L. C. Tyler is the author of two comic crime fiction series: the John Grey Mysteries, set in the seventeenth century, and the Herring series, featuring crime writer Ethelred Tressider and his agent, Elsie Thirkettle. His latest novel is The Maltese Herring.
1. Who were your literary heroes and influences growing up?
Since I write comic crime, it will surprise nobody that I read crime and humour when I was younger - and it will probably surprise nobody who actually knows my books that I read more humour than crime. I devoured Anthony Buckeridge’s Jennings books. Later I migrated to Jerome K. Jerome and P. G. Wodehouse - both key influences for me. Later still (the books I bought at university), Evelyn Waugh and Hunter S Thompson.
On the crime front, I read a lot of Christie and Conan Doyle, though my first crime book ever was Emile and the Detectives, by Erich Kästner (a classic everyone should read).
2. How did you get into crime writing?
By accident. Early on, I experimented with the (then fashionable) idea that plot, character etc were all very passé, and all a book needed was cleverness and attitude - thankfully that one never found a publisher. Then, living in Africa, I wrote a sort of Evelyn Waugh novel about somebody living in Africa.
It was only when (on my third attempt) that I introduced a dead body into the plot at an early stage that I was able to get a publisher to offer me a contract. Even then I hoped I’d written literary fiction that just happened to feature a murder, but (the publisher told me) it was just a crime novel, so that’s what I’ve written ever since.
3. How did Ethelred and Elsie come about and how has your relationship with them changed since we first met them in 2007 in The Herring Seller’s Apprentice?
I can no longer recall the exact moment that I decided they would be the main characters. Ethelred’s resigned, rather pessimistic tone was certainly there from the start. Then a few chapters in, Elsie suddenly burst onto the scene as co-narrator. Small, loud, brash, impatient, she is the complete opposite of Ethelred. She says all of the things, and does all the things, that I probably wouldn’t dare to in real life. It’s great fun writing both of them but, in a strange way, they sort of tell me what I should say.
I think that, over the years, they’ve aged with me. Elsie is now a much more successful agent than she was in The Herring Seller’s Apprentice - in part because she uses devious tactics to steal other agents’ authors. I also noticed that, although her sarcasm is as great as ever, she swears less than she did - it was never anything too shocking, but readers never told me that it would be better if she swore more than she did.
Ethelred has changed less because nothing’s ever happened to him to turn him into an optimist. Occasionally it looks as if he will find love, but Elsie is always on hand to explain to him why the lady concerned is unsuitable. He’s older than Elsie, but writers never really retire, so they’ve hopefully they’ve both got another book or two in them.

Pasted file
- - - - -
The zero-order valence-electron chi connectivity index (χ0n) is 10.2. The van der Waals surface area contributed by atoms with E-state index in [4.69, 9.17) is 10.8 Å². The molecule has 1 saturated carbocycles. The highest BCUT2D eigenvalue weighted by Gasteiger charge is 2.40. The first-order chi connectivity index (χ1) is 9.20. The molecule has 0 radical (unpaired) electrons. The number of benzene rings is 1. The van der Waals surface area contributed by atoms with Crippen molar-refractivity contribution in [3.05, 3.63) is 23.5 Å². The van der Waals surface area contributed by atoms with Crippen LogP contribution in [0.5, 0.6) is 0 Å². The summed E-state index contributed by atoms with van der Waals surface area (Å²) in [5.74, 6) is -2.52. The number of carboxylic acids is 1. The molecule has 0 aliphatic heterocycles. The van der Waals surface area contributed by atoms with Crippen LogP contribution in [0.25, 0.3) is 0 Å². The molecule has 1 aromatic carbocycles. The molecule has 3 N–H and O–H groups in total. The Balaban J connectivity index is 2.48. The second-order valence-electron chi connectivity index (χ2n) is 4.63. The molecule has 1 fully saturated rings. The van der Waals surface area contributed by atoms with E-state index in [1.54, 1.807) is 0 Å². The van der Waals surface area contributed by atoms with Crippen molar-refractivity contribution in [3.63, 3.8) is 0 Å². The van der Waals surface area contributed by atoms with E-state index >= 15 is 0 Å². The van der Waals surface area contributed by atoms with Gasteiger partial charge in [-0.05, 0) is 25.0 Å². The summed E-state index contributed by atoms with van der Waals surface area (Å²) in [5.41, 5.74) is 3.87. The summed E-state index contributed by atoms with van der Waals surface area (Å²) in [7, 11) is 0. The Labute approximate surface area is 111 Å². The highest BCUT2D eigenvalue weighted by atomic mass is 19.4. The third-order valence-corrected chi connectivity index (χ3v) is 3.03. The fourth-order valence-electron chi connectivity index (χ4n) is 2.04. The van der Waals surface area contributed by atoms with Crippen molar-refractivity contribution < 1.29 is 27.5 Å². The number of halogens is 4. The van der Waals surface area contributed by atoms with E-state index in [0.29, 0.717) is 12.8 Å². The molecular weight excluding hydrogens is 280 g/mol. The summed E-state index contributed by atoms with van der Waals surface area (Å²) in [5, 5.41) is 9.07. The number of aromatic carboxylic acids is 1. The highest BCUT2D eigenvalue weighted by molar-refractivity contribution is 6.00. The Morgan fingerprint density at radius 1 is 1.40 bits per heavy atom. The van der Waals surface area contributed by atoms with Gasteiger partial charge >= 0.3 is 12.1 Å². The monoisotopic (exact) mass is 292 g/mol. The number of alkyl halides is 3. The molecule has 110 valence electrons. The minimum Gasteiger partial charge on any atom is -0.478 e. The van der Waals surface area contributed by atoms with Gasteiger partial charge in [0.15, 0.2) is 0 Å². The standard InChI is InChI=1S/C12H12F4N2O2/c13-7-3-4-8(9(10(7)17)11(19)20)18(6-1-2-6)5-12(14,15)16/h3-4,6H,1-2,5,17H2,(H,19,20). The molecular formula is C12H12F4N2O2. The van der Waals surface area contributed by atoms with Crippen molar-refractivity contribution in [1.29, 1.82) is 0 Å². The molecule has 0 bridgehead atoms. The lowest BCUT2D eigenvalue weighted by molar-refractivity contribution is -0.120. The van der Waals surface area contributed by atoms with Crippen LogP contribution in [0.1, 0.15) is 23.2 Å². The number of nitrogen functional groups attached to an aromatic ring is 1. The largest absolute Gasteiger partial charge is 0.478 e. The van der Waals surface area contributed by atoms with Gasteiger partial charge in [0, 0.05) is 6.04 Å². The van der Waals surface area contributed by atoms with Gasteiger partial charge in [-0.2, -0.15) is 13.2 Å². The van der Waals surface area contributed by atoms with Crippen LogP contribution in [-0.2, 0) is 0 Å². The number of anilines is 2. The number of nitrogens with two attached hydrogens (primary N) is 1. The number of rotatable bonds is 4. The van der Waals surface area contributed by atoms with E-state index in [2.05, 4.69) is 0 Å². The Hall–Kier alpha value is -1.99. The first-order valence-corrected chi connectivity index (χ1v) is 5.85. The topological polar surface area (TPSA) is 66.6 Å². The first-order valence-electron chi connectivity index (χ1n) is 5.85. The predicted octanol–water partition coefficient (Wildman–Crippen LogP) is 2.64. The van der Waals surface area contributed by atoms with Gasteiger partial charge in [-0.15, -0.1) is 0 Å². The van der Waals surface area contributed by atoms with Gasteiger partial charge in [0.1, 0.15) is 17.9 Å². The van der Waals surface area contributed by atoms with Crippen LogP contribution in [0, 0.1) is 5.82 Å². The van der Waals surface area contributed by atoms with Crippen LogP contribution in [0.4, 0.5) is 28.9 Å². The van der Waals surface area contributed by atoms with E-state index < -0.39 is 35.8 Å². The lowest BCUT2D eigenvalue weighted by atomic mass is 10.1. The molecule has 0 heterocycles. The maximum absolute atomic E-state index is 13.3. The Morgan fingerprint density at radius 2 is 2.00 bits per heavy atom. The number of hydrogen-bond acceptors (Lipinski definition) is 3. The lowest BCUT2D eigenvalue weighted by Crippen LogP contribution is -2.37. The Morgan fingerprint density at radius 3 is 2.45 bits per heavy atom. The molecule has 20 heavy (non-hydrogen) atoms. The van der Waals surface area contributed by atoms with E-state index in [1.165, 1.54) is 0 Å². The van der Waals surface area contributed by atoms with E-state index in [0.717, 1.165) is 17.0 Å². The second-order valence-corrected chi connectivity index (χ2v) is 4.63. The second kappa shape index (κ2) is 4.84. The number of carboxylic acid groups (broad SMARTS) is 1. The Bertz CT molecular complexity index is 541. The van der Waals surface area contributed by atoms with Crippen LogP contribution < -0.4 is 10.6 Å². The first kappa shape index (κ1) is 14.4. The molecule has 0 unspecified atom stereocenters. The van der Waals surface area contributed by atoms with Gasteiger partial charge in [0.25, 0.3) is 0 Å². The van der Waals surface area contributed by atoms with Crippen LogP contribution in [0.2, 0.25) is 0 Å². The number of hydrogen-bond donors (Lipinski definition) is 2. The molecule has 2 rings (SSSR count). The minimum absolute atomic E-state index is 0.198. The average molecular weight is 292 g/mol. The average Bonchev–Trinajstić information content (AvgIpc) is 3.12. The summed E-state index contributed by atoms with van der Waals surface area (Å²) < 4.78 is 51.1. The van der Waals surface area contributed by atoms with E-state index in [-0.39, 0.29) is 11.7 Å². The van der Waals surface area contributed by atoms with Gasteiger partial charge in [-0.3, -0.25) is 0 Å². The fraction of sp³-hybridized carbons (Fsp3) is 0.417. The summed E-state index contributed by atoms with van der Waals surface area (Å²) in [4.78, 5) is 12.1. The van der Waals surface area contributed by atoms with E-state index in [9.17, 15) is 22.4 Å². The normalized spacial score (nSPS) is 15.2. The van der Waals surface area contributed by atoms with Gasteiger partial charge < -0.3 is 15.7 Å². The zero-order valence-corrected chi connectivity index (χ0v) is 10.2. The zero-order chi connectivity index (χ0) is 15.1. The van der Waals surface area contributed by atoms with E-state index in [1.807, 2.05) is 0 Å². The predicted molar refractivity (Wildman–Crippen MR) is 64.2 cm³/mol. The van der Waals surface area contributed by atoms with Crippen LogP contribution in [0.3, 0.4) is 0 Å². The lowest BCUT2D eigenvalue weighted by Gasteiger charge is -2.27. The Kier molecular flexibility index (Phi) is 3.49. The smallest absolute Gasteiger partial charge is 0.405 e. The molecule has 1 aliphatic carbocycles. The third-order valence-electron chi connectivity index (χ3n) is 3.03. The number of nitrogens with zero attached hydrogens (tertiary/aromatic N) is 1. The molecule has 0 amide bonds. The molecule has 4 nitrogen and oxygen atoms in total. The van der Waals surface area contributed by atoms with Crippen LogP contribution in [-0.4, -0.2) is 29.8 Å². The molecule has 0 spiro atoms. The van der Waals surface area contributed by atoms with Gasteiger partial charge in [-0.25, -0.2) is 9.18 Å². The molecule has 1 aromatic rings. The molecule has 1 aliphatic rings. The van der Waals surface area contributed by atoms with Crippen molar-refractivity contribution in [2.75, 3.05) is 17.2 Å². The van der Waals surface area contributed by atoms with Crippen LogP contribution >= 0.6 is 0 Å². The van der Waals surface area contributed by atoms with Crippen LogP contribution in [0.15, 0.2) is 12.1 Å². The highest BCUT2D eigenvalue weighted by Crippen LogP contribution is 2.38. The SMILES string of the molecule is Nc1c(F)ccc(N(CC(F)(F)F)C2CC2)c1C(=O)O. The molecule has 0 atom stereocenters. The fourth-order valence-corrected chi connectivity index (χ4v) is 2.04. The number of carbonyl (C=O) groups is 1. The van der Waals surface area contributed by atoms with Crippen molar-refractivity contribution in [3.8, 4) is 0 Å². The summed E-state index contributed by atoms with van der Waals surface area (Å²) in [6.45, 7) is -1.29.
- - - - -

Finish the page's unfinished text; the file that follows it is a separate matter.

4. Elsie/L. C. - is that just a coincidence?
Strangely, yes, it is. When I wrote the first book I still had no idea what name I would write under. Deciding to write as L. C. Tyler (my real name) was a last minute decision made when they were finalising the cover. So, the pun wouldn’t have worked if I’d gone for a pen name as originally intended.
Ironically, I’d made it all the way through school as L. C. Tyler without gaining the nickname ‘Elsie’, but now I frequently find myself addressed (affectionately, I think) as ‘L. C.’. So, maybe a bad call, but I’m stuck with it now.
5. Your latest book is The Maltese Herring. Can you tell us a little bit about it and what it was like to write?
It’s book eight in the series. Ethelred finds himself cornered at a dinner at his old college and bounced into assisting one of the college fellows into some research into a missing hoard of treasure, lost at the time of the dissolution of the monasteries. Ethelred’s role is to ease Dr Joyner’s way in getting permission to excavate in the garden of a large house close to where Ethelred lives. (Ethelred has inadvisedly revealed he knows the owner quite well.) But no sooner has Joyner gained access to the site than he is found dead at the bottom of a well. An accident or murder? And, if murder, who wanted to stop him digging and why?
There are, it goes without saying, plenty of suspects who are worried about the long-hidden secrets Joyner might have uncovered as he investigated. But Joyner was not the first person to look for the treasure. The Reverend Sabine Barclay Wood had hunted for it a hundred years before and possibly found it. If he did, then it brought him no luck at all. Indeed, according to local legends the most important item in the hoard - the Maltese Madonna - is cursed and has been the downfall of each of its past owners.
Ethelred is not sure that he wants to discover who killed Joyner and to find the Madonna, but Elsie reckons it’s probably worth the risk…
6. Do you have a message for your Suffolk library readers?
Like all writers I know, I grew up using my local library. At a time when I didn’t own many books myself, I had thousands to choose from, to enjoy, to discover what I liked reading. We need to support and treasure our libraries.
7. Can you share one thing about yourself that your readers may not know?
I can recite the names of all of the kings and queens of England, in the right order, with dates. I am, however, still waiting for anybody to ask me to actually do it.